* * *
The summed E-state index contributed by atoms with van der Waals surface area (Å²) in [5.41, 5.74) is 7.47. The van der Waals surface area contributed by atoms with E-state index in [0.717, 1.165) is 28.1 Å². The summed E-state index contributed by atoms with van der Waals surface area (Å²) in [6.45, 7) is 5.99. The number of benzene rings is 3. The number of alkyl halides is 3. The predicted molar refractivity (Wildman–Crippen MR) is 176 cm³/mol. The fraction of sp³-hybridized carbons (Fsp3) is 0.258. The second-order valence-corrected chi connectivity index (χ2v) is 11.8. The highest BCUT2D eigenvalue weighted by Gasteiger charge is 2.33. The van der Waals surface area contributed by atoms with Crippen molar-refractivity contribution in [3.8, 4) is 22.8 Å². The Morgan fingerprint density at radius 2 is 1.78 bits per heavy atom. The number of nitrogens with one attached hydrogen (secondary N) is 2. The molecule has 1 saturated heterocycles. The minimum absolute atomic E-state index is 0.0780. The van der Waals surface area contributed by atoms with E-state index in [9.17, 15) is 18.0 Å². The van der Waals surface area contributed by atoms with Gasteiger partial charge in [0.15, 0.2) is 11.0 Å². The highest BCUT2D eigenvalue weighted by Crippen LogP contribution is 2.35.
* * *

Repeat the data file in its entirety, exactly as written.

The summed E-state index contributed by atoms with van der Waals surface area (Å²) in [5.41, 5.74) is 7.47. The van der Waals surface area contributed by atoms with E-state index in [0.717, 1.165) is 28.1 Å². The summed E-state index contributed by atoms with van der Waals surface area (Å²) in [6.45, 7) is 5.99. The number of benzene rings is 3. The number of alkyl halides is 3. The predicted molar refractivity (Wildman–Crippen MR) is 176 cm³/mol. The fraction of sp³-hybridized carbons (Fsp3) is 0.258. The second-order valence-corrected chi connectivity index (χ2v) is 11.8. The highest BCUT2D eigenvalue weighted by Gasteiger charge is 2.33. The van der Waals surface area contributed by atoms with Crippen molar-refractivity contribution in [3.8, 4) is 22.8 Å². The Morgan fingerprint density at radius 2 is 1.78 bits per heavy atom. The number of nitrogens with one attached hydrogen (secondary N) is 2. The molecule has 1 saturated heterocycles. The minimum absolute atomic E-state index is 0.0780. The van der Waals surface area contributed by atoms with E-state index in [9.17, 15) is 18.0 Å². The van der Waals surface area contributed by atoms with Gasteiger partial charge in [0.15, 0.2) is 11.0 Å². The highest BCUT2D eigenvalue weighted by Crippen LogP contribution is 2.35.